p53 and Cancer
If you read any of the scientific reports on cancer you will probably come across p53. The p stands for protein and the 53 is its size. One way of working out the size of a protein is to run it on a gel, and p53 shows up at the 53 kDa (kiloDalton) size. It’s a bit like naming roads; M25 means motorway 25, which doesn’t really tell you much, but most people in London know it is the so called “ring road” that runs around London and is frequently one very large car park,
Just as a traffic jam on the M25 can cause havoc with your plan to get to Gatwick Airport, a messed up p53 can really screw up your cells. p53 is defective or mutant (i.e screwed up) in over half of all human cancers. That means a) it’s important and b) lots of researchers are trying to find ways of fixing it.
Here is the science bit, normally your p53 levels inside your cells are low. Low is good, low is normal. If you do something to your body that might damage your DNA, (for example give yourself sun burn, smoke a cigarette) then your p53 levels will go up. p53 then has to decide if the DNA damage can be fixed or if it’s a lost cause and the cell needs to be destroyed. (You have umpteen million cells, so losing a couple of damaged ones isn’t a disaster). IF the DNA damage can be fixed then p53 puts the brakes on and stops the “Cell Division Cycle” and lets it catch up with it’s repairs (a bit like getting an extension on an exam, it gives you more time to get things right). If the damage is too bad to fix p53 starts the cell destruction process called apoptosis (a-pop-toe-sis) which is also know as cell suicide. (This is a bit like your teacher throwing you out of a class and asking you not to come back)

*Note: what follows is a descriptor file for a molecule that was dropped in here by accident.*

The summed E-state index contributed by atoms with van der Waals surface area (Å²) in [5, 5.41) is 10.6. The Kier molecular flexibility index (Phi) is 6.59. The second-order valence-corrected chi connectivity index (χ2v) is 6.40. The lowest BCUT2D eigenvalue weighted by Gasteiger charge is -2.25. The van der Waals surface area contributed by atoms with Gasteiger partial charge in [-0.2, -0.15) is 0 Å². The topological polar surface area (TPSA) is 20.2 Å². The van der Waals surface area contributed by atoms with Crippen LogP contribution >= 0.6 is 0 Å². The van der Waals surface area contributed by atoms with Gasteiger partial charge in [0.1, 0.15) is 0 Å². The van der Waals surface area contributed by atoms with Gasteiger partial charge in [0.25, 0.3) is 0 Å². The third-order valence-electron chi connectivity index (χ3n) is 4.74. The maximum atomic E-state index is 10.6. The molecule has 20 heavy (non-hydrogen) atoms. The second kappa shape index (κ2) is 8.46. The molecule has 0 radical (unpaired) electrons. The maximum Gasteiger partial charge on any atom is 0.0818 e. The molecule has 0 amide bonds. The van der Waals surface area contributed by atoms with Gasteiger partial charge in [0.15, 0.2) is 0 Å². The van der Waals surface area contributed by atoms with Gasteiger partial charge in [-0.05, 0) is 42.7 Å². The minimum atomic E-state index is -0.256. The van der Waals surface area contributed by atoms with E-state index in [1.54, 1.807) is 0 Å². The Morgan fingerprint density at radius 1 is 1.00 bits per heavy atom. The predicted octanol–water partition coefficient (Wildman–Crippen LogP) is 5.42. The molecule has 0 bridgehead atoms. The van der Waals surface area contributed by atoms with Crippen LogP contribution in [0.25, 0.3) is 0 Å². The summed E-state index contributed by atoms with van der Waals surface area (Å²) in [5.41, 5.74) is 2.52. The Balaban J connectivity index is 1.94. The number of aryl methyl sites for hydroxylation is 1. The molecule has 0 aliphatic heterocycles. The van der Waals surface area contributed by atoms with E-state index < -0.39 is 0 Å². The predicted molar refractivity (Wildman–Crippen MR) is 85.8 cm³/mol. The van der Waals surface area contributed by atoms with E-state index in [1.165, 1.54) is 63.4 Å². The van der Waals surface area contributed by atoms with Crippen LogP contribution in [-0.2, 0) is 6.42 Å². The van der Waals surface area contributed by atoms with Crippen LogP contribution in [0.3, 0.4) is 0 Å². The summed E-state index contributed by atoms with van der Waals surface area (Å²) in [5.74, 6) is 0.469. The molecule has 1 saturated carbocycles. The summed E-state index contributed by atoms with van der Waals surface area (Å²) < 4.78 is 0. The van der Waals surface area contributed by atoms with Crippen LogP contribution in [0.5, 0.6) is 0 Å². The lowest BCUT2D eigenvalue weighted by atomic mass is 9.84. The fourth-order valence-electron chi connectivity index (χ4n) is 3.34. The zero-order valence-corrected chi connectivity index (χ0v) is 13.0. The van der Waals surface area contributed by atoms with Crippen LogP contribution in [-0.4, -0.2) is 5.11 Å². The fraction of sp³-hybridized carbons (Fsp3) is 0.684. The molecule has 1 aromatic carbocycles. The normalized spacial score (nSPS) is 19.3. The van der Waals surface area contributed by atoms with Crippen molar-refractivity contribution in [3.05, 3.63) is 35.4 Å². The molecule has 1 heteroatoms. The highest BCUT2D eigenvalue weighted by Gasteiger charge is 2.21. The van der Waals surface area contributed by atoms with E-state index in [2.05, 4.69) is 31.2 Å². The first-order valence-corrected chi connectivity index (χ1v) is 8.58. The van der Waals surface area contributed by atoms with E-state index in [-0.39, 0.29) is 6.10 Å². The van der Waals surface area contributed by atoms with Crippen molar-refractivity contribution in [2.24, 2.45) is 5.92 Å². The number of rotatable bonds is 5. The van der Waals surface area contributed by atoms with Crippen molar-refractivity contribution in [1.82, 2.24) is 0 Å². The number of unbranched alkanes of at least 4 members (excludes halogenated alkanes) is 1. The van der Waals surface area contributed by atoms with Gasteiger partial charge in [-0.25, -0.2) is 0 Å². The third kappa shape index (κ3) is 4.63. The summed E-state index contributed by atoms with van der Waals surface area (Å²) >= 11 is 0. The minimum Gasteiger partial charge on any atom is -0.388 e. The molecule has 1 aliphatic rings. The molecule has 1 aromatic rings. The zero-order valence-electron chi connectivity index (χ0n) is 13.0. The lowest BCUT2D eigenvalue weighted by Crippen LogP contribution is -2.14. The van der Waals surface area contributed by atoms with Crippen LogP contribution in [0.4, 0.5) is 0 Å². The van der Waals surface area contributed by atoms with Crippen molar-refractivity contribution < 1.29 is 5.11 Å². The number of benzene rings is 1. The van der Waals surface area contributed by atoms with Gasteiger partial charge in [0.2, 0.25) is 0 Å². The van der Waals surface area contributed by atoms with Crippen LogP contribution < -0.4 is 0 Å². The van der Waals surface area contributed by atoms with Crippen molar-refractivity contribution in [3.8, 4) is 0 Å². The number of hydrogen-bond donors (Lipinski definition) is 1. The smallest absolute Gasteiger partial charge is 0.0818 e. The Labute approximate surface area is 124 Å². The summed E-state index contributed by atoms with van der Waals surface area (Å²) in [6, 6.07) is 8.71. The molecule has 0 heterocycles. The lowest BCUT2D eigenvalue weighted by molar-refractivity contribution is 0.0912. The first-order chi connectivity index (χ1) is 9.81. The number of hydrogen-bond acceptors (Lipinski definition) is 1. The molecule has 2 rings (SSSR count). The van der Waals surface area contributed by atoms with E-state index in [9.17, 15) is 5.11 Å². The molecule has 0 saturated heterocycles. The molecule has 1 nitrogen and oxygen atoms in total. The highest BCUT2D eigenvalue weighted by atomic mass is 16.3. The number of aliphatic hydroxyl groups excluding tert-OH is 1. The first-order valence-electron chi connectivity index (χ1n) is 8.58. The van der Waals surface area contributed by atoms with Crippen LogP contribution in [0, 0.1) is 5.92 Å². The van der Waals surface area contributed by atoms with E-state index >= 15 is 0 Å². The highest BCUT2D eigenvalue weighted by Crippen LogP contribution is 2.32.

That’s what happens in a normal situation, but I just said that p53 is messed up in over half of all human cancers, so what happens then? Well, if your cell gets DNA damage, it just keeps growing, it doesn’t stop to fix the mistakes and you get more DNA damage. The more DNA damage you get, the more likely you are to get a cancer cell that grows and spreads when it shouldn’t. So why don’t we just fix the broken p53? Lots of laboratories are trying to do that, using lots of different techniques, but at the moment, there are no p53 treatments in the clinic (that is not to say there never will be, these things are just a lot more complicated than you might think)
So next time you hear about p53 “The Guardian of the Genome” you’ll know why, everytime your DNA gets damaged, it springs into action and decides what is the best thing to do to keep you healthy.